This particularism is evident throughout Publius’ work, which is repeatedly grounded in the lived experience of the American polity. Thus, for example, Federalist 7, which deals with the potential for internecine conflict between states, combines a universal claim—that the states would make war for the same reasons all political societies make war—with a particular one: that these states occupy territory and situations particularly disposed to conflict. Similarly, Publius’ most compelling dismantling of the Anti-Federalists’ claim against an extended republic is, as Federalist 9 notes, the demonstrable experience of the already existing American states with territories that exceed the Baron de Montesquieu’s counsel.
Federalist 11 speaks of the “adventurous spirit, which distinguishes the commercial character of America.” The “sense of the people”—that is, this people, it is observed in Federalist 32 (one of several papers to take the constitutional and cultural temperature of the uniquely American republic and to cite it as a protection against abuse)—will prevent the exploitation of the supremacy clause.
In Federalist 48, we are warned to watch after the unique power of the legislature in “our governments.” Federalist 51 speaks of “considerations particularly applicable to the federal system of America.” Federalist 62 defends the necessity of a Senate in part on the grounds that, again, “our governments” are uniquely prone to excessive lawmaking.
Thus Federalist 84: This people’s rights are protected because this regime is assigned only particular powers, which are in turn checked and balanced in a manner suiting (as the previous papers have shown) the genius—that is, the type—of the American people.
This is not a universal claim. It is explicitly claimed for the American Constitution, specifically contrasted with others: “Here, in strictness, the people surrender nothing; and as they retain every thing, they have no need of particular reservations.” Most important, the Constitution is itself a bill of rights because it specifies “the political privileges of the citizens in the structure and administration of the government[.]” That is, rights are given meaning and protection through participation in, not merely immunity from, a particular regime, which is why the “ordaining” and “establishing” of the regime by “WE THE PEOPLE . . . is a better recognition of popular rights”—not, significantly, individual ones—than are philosophical constructs.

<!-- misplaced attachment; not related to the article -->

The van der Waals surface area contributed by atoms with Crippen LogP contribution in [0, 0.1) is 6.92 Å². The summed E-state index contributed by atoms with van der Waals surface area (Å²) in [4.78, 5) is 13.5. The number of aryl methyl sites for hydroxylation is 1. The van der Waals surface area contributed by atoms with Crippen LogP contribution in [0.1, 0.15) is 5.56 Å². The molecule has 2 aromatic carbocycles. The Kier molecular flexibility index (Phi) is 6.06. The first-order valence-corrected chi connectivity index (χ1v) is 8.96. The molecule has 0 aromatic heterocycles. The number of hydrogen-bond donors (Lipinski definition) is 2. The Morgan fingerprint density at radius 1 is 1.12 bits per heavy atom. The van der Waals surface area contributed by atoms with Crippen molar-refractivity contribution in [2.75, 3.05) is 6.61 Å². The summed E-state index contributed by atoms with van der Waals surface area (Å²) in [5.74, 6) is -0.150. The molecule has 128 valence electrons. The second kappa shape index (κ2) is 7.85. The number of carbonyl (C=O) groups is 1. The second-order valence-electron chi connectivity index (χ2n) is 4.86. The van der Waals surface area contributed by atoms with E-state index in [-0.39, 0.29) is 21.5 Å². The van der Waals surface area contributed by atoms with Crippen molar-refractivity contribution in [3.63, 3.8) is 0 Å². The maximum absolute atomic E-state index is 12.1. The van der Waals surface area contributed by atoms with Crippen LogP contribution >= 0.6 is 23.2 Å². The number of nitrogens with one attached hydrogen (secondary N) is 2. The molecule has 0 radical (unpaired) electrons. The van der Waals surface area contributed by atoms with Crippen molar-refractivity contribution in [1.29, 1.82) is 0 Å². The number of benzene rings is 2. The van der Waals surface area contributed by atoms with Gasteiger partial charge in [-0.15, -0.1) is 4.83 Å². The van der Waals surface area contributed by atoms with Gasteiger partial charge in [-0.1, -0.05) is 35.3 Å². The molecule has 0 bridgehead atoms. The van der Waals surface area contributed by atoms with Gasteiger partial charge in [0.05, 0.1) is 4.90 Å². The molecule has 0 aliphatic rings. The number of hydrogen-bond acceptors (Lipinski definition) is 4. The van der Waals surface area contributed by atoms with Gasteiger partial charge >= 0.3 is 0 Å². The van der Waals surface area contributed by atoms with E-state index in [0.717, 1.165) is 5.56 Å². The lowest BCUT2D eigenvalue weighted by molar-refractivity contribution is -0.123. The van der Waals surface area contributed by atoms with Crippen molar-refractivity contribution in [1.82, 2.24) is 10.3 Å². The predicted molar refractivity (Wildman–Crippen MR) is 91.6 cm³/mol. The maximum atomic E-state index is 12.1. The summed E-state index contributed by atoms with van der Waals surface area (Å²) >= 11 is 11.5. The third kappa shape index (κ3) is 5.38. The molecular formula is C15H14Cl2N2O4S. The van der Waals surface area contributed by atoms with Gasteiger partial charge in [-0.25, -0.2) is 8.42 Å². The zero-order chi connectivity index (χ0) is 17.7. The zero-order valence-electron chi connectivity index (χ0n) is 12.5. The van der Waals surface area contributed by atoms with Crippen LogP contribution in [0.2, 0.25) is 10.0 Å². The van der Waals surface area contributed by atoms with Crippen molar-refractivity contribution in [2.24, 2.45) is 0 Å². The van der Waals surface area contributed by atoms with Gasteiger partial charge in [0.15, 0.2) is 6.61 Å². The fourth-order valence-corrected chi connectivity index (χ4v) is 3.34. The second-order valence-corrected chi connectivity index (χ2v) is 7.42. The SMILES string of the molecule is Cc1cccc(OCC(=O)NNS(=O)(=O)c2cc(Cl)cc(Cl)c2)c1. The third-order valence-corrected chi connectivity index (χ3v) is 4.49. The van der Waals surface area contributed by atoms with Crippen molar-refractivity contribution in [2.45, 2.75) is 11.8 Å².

The particular regime must also give shape to rights that are otherwise loosely defined, if at all. Federalist 53 had noted that liberty “lies within extremes, which afford sufficient latitude for all the variations which may be required by the various situations and circumstances of civil society.” Federalist 84 similarly observes that that the abstract phrase “liberty of the press” lacks concrete meaning. The polity must give it expression and, crucially, its protection ultimately depends on the “general spirit of the people and of the government”—that is, this particular people and this particular government. Abstract proclamations, Publius declares, mean little: They would better belong in “a treatise of ethics, than in a constitution of government.”
To be sure, Federalist 84, like the Declaration, makes bold claims as to rights. But they are now particular rights. The claim is not the rights of “all men” in all places, but rather these rights, of this people, protected in this particular way.
The universal and particular conceptions are not incompatible. One requires the other. The abstractions of the Declaration form the philosophical latticework of Federalist 84’s commitment to rights. But Publius’ expression of them in a particular community through the mechanism of measured self-government gives them meaning and grounding and helps to inhibit both their abuse and their corrosion into untethered individualism.
That concreteness is among Publius’ foremost achievements. Fireworks might be too much to ask for July 16. But without Publius completing the project that began on the Fourth, it is hard to imagine its success.